University College of Physicians and Surgeons: Dean Gerald Fischbach
Jacob M. Appel
good marriages depend upon a combination of something old and
something new, then the match between recently appointed Dean
Gerald D. Fischbach and Columbia University’s College of Physicians
and Surgeons seems promising. The medical school, the first in
the United States to offer degrees to aspiring physicians, opened
its doors in 1767. Dr. Fischbach, a Cornell-trained neurobiologist
who most recently studied synapses at the National Institutes
of Health, has been on the job for approximately six months. “And
so far,” says Fischbach, “no complaints.” Only, it seems,
While savoring a can of tuna fish in the hour-long interval between
two meetings, the broad-featured, soft-spoken Dean outlined his
vision for a dynamic, cutting-edge medical curriculum. “We need
to rethink the science-based curriculum,” he explained. “Often
we have students studying the exact same material from different
perspectives. We have to find a way to integrate these studies
so we can eliminate the redundancies.” He placed particular emphasis
on rethinking the relationship between the traditional course
work undertaken during the first two years of study and the clinical
component of the third and fourth year curriculum. “You can study
the basic biology all you want to, but you can’t fully understand
heart failure until you’ve seen patients with heart failure. Our
goal is to bring students back into the classroom after they’ve
experienced interactions with patients.”
The new Dean also expressed an interest in expanding programs
in areas once thought peripheral to a standard medical school
education such as humanities in medicine and biomedical ethics.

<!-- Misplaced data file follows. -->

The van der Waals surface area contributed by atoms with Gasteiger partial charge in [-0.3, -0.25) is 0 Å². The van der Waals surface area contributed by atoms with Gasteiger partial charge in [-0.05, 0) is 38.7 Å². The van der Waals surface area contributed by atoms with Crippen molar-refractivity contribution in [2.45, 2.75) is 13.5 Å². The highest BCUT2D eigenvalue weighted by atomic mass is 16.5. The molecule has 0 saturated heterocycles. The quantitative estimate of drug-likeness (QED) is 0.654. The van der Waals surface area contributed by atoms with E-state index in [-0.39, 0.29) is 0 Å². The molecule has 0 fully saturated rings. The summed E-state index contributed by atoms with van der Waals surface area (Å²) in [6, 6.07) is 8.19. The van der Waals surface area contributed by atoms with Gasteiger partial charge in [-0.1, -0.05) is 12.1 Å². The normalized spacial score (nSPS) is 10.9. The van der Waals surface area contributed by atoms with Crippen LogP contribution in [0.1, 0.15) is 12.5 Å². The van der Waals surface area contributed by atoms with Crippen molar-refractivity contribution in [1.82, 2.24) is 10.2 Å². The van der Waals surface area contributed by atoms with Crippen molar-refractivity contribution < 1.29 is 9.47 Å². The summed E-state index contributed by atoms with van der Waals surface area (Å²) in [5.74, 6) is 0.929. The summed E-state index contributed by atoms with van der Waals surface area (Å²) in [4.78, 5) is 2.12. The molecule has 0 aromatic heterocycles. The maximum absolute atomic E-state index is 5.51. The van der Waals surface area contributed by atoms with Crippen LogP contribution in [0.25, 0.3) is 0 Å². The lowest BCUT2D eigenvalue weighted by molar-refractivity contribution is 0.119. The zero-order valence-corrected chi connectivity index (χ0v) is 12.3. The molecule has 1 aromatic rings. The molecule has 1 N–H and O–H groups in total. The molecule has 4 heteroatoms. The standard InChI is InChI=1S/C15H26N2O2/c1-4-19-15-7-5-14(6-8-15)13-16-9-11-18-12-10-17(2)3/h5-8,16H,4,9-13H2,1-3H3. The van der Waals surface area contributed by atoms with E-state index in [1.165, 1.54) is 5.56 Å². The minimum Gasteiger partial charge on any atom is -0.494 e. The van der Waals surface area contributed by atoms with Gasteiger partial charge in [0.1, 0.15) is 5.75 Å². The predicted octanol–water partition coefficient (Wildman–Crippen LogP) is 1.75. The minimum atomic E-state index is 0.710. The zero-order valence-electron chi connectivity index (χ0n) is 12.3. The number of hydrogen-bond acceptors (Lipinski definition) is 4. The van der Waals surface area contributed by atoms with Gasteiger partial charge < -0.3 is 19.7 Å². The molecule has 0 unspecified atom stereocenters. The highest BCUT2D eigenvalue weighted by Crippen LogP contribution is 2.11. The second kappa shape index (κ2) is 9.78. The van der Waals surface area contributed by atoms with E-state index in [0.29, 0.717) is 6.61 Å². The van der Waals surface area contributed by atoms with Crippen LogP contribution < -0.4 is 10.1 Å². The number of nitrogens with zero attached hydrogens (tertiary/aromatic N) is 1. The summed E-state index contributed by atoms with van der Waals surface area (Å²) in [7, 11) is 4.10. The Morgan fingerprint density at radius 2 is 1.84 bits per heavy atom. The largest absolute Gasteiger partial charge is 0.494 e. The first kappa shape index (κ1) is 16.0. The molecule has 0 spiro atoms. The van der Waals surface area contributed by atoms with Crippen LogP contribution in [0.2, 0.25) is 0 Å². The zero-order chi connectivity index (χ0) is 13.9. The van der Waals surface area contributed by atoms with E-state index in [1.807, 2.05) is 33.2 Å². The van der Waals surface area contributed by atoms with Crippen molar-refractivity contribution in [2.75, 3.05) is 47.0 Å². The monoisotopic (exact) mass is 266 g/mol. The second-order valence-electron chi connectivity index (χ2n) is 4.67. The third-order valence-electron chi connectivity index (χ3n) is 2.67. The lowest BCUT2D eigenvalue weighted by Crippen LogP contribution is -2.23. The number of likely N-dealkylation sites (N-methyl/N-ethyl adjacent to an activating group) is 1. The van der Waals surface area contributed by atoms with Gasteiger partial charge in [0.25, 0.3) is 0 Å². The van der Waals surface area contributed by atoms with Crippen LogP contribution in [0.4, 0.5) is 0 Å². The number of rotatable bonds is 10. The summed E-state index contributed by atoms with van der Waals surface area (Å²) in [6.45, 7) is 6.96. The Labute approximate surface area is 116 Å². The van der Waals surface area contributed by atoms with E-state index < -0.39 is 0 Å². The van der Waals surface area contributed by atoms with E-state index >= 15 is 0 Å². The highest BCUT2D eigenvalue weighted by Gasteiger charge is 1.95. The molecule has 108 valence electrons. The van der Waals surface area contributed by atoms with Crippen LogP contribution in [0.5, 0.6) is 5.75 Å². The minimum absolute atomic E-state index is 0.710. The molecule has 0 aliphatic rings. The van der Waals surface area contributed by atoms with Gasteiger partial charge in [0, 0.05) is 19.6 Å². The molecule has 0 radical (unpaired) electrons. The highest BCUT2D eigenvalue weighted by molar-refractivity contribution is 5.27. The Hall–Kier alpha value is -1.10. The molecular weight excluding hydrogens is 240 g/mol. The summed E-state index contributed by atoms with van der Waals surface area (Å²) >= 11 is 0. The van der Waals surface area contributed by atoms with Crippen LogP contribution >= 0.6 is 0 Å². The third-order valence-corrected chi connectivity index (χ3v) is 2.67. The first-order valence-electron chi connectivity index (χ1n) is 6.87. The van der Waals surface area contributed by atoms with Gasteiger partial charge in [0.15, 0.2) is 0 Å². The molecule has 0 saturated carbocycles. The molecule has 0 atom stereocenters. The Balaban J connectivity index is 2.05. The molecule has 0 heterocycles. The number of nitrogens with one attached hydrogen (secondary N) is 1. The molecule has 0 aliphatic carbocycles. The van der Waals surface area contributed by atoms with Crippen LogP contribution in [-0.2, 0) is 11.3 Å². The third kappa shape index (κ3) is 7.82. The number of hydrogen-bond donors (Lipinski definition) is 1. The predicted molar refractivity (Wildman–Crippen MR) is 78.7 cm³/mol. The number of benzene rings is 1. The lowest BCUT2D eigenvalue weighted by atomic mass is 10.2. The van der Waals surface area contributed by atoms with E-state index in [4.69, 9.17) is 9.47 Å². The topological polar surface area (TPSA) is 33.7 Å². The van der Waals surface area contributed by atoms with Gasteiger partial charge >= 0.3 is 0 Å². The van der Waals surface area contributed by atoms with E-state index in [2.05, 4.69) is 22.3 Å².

“It’s almost any emergency,” Fischbach noted.” “We’re now faced
with these important questions in such areas as stem cell research,
gene therapy and the end of life. We need physicians who can talk
about these issues with intelligence...It’s important to know
the basic sciences, the physiology and histology, but that’s not
Columbia, like many of its competitors, is currently making the
transition from a more traditional “knowledge acquisition” course
of study to a problem-based small-group approach to the study
of medicine that is designed to help students learn to think as
physicians and scientists. “It’s extremely important we make the
curriculum more coherent and that we make sure the faculty are
thinking about problem solving,” said the dean.
Fischbach’s whole approach to the medical field is a bit unusual.
In an era when many medical school deans still emphasize professionalism
and the importance of acculturating students to their new career,
Columbia’s new helmsman stresses the importance of freedom. “I
don’t want Medical School to shut people off. Right now it’s still
very much a lock-step trade school,” he said. “I’d like to get
people to the point where they’re making independent choices early
on as the rule rather than the exception. I don’t believe your
first choice should have to be your last choice.” He beamed with
pride as he reeled off the number of Columbia medical students
currently enrolled in concurrent MD/Ph.D. and MD/MPH programs.
Prior to his service at Columbia and the National Institutes of
Health, Fischbach was the Chairman of the Neurobiology Department
at the Harvard Medical School and had headed the Department of
Anatomy and Neurobiology at Washington University School of Medicine.
He is a 1965 graduate of Cornell Medical School. “I had an extraordinary
time at the NIH,” said Fischbach. “I’ll admit I didn’t expect
to leave.” So why did he come to New York?
really attracted me to Columbia was the opportunity it afforded
to have a major effect on the community. Now this is a job that’s
much more than just research. This is a chance to reshape how
biology and medicine will be taught in the next century and also
how medical services are delivered to the people of northern Manhattan.
To me that’s very exciting.”
With that level of enthusiasm, Dr. Fischbach may just stick around
for a while.
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